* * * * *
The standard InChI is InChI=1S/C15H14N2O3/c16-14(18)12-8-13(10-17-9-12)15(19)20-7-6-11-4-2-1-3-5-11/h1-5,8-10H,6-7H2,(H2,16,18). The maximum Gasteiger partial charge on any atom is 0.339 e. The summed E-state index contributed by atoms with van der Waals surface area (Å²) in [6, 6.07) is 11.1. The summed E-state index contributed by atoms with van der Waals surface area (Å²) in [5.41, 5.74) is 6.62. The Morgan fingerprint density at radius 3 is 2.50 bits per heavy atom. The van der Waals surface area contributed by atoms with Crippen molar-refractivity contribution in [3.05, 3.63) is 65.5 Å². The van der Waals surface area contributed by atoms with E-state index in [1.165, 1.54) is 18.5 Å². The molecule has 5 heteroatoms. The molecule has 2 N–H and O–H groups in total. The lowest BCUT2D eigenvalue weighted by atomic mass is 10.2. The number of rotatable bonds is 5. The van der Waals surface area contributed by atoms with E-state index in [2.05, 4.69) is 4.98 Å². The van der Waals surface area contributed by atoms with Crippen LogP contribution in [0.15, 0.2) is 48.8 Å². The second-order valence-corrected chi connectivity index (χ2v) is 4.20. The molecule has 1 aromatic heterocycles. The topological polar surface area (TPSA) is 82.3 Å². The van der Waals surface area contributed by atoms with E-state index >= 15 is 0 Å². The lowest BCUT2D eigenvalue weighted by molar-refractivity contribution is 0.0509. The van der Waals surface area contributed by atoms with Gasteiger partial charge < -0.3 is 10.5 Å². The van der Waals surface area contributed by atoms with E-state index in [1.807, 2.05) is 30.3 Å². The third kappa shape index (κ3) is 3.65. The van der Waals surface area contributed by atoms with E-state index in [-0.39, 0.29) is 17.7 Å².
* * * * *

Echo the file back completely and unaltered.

The standard InChI is InChI=1S/C15H14N2O3/c16-14(18)12-8-13(10-17-9-12)15(19)20-7-6-11-4-2-1-3-5-11/h1-5,8-10H,6-7H2,(H2,16,18). The maximum Gasteiger partial charge on any atom is 0.339 e. The summed E-state index contributed by atoms with van der Waals surface area (Å²) in [6, 6.07) is 11.1. The summed E-state index contributed by atoms with van der Waals surface area (Å²) in [5.41, 5.74) is 6.62. The Morgan fingerprint density at radius 3 is 2.50 bits per heavy atom. The van der Waals surface area contributed by atoms with Crippen molar-refractivity contribution in [3.05, 3.63) is 65.5 Å². The van der Waals surface area contributed by atoms with E-state index in [1.165, 1.54) is 18.5 Å². The molecule has 5 heteroatoms. The molecule has 2 N–H and O–H groups in total. The lowest BCUT2D eigenvalue weighted by atomic mass is 10.2. The number of rotatable bonds is 5. The van der Waals surface area contributed by atoms with E-state index in [2.05, 4.69) is 4.98 Å². The van der Waals surface area contributed by atoms with Crippen LogP contribution in [0.15, 0.2) is 48.8 Å². The second-order valence-corrected chi connectivity index (χ2v) is 4.20. The molecule has 1 aromatic heterocycles. The topological polar surface area (TPSA) is 82.3 Å². The van der Waals surface area contributed by atoms with E-state index >= 15 is 0 Å². The lowest BCUT2D eigenvalue weighted by molar-refractivity contribution is 0.0509. The van der Waals surface area contributed by atoms with Gasteiger partial charge < -0.3 is 10.5 Å². The van der Waals surface area contributed by atoms with E-state index in [1.807, 2.05) is 30.3 Å². The third kappa shape index (κ3) is 3.65. The van der Waals surface area contributed by atoms with E-state index in [-0.39, 0.29) is 17.7 Å².